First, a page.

Broadcast 5 January 1995, the first episode looks at how plants are able to move. The bramble is an aggressive example: it advances forcefully from side to side and, once settled on its course, there is little that can stand in its way. An altogether faster species is the birdcage plant, which inhabits Californian sand dunes. When its location becomes exposed, it shifts at great speed to another one with the assistance of wind — and it is this that allows many forms of vegetation to distribute their seeds. While not strictly a plant, the spores of fungi are also spread in a similar fashion. One of the most successful (and intricate) flowers to use the wind is the dandelion, whose seeds travel with the aid of 'parachutes'. They are needed to travel miles away from their parents, who are too densely packed to allow any new arrivals. Trees have the advantage of height to send their seeds further, and the cottonwood is shown as a specialist in this regard. The humidity of the tropical rainforest creates transportation problems, and the liana is one plant whose seeds are aerodynamic 'gliders'. Some, such as those of the sycamore, take the form of 'helicopters', while others, such as the squirting cucumber release their seeds by 'exploding'. Water is also a widely used method of propulsion. However, most plants use living couriers, whether they be dogs, humans and other primates, ants or birds, etc., and to that end, they use colour and smell to signify when they are ripe for picking. (source: wikipedia.org)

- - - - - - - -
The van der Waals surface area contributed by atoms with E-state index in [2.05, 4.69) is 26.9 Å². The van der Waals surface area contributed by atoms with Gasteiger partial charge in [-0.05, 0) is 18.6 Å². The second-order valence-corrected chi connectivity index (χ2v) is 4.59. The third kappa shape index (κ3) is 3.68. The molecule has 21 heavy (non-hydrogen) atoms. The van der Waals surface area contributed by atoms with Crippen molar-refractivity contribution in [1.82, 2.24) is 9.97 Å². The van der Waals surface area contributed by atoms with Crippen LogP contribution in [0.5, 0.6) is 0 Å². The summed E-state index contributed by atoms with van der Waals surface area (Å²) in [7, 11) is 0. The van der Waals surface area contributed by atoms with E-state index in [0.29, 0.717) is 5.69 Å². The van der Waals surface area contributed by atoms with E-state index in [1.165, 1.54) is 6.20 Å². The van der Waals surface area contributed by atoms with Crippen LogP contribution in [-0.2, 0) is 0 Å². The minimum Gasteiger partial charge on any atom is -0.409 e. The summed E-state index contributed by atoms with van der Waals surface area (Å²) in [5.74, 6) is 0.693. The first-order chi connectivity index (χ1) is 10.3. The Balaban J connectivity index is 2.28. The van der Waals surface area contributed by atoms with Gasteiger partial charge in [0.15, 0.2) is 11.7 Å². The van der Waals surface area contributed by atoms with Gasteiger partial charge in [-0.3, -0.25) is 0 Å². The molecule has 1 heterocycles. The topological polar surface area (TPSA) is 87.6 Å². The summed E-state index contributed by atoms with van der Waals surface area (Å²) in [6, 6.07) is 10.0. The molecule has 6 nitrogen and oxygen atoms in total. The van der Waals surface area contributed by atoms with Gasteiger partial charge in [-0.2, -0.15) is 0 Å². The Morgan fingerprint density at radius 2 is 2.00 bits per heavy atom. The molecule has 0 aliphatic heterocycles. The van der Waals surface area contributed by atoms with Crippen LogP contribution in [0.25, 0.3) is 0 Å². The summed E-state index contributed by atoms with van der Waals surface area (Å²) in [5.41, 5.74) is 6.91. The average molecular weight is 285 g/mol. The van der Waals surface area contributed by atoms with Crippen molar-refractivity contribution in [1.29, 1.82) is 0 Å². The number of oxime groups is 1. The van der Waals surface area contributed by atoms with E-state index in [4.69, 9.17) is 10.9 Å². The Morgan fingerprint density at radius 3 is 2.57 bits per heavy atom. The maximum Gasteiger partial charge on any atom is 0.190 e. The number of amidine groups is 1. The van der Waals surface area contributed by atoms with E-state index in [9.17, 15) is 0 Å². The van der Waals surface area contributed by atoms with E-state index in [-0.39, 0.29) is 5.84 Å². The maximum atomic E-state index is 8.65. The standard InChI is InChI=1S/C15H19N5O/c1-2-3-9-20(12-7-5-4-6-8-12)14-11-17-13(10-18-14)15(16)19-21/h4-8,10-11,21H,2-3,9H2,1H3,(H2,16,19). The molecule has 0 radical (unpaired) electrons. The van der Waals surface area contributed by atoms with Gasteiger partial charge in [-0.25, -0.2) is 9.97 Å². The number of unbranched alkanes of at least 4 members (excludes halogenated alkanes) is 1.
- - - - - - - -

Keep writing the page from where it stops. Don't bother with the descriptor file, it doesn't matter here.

The series utilizes time-lapse sequences extensively in order to grant insights that would otherwise be almost impossible. Plants live on a different time scale, and even though their life is highly complex and often surprising, most of it is invisible to humans unless events that happen over months or even years are shown within seconds.
Like many traditional wildlife documentaries, it makes use of almost no computer animation. The series also discusses fungi, although as it is pointed out, these do not belong to the kingdom of plants. The mechanisms of evolution are taught transparently by showing the advantages of various types of plant behavior in action.
The adaptations are often complex, as it becomes clear that the environment to which plants must adapt comprises not just soil, water and weather, but also other plants, fungi, insects and other animals, and even humans. The series shows that co-operative strategies are often much more effective than predatory ones, as these often lead to the prey developing methods of self-defense – from plants growing spikes to insects learning to recognise mimicry.
Yet humans can work around all these rules of nature, so Attenborough concludes with a plea to preserve plants, in the interest of self-preservation. (source: en.wikipedia.org)